foreigners cannot reduce its price, even so far as to prevent its
production among us, without doing us more good, under the last
statement of the case, than it injures us, under the first?

Please consider well that there are many things which foreigners, owing
to the natural advantages which surround them, hinder us from producing
directly, and in regard to which we are placed, in reality, in the
hypothetical position which we examined relative to iron. We produce at
home neither tea, coffee, gold nor silver. Does it follow that our
labor, as a whole, is thereby diminished? No; only to create the
equivalent of these things, to acquire them by way of exchange, we
detach from our general labor a smaller portion than we would require
to produce them ourselves. More remains to us to use for other things.
We are so much the richer and stronger. All that external rivalry can
do, even in cases where it absolutely keeps us from any certain form of
labor, is to encourage our labor, and increase our productive power. Is
that the road to supremacy, for foreigners?

If a mine of gold were to be discovered in France, it does not follow
that it would be for our interests to work it. It is even certain that
the enterprise ought to be neglected, if each ounce of gold absorbed
more of our labor than an ounce of gold bought in Mexico with cloth. In
this case, it would be better to keep on seeing our mines in our
manufactories. What is true of gold is true of iron.

The illusion comes from the fact that one thing is not seen. That is,
that foreign superiority prevents national labor, only under some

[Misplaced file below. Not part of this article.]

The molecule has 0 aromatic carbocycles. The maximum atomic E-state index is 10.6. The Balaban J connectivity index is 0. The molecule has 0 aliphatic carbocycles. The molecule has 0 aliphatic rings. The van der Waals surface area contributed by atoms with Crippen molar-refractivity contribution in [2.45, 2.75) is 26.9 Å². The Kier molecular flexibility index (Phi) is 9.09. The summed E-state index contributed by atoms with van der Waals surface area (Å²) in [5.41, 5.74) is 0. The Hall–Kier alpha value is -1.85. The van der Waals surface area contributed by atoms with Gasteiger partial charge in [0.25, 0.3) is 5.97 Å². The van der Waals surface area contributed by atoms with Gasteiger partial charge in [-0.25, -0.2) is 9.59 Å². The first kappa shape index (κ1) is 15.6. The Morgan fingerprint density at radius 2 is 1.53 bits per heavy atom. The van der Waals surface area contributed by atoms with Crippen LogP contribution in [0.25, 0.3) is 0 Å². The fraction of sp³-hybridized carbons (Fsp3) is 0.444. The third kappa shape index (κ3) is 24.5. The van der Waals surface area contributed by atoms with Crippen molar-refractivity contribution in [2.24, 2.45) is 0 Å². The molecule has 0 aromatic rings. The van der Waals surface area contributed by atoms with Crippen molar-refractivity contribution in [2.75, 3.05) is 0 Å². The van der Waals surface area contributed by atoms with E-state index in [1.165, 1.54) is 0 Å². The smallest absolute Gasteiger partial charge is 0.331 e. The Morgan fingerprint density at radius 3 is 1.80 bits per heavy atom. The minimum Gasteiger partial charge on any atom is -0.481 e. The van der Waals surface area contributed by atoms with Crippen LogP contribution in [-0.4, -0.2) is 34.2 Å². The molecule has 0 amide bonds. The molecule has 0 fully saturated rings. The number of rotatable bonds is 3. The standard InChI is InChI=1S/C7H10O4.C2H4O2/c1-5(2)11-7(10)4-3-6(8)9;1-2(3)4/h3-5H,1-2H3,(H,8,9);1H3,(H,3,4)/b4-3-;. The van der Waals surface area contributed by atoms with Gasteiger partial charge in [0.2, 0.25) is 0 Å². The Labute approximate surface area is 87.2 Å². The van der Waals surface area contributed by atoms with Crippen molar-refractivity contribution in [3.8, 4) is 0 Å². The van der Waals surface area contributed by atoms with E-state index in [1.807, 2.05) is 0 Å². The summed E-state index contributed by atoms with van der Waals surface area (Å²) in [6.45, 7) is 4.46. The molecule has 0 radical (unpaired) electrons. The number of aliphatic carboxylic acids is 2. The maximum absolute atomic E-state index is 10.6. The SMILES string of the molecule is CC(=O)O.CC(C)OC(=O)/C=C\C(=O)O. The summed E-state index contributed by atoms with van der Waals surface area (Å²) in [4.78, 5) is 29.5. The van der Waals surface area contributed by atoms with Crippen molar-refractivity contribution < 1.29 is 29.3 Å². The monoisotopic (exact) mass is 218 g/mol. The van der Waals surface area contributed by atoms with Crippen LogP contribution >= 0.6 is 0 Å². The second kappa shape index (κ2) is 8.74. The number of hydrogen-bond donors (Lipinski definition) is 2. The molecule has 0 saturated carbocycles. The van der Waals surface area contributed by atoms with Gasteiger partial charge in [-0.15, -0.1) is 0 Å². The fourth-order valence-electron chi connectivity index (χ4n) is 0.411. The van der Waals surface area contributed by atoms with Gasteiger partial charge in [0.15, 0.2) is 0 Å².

certain form, and makes it superfluous under this form, but by putting
at our disposal the very result of the labor thus annihilated. If men
lived in diving-bells, under the water, and had to provide themselves
with air by the use of pumps, there would be an immense source of labor.
To destroy this labor, leaving men in this condition, would be to do
them a terrible injury. But if labor ceases, because the necessity for
it has gone; because men are placed in another position, where air
reaches their lungs without an effort, then the loss of this labor is
not to be regretted, except in the eyes of those who appreciate in
labor, only the labor itself.

It is exactly this sort of labor which machines, commercial freedom, and
progress of all sorts, gradually annihilate; not useful labor, but labor
which has become superfluous, supernumerary, objectless, and without
result. On the other hand, protection restores it to activity; it
replaces us under the water, so as to give us an opportunity of pumping;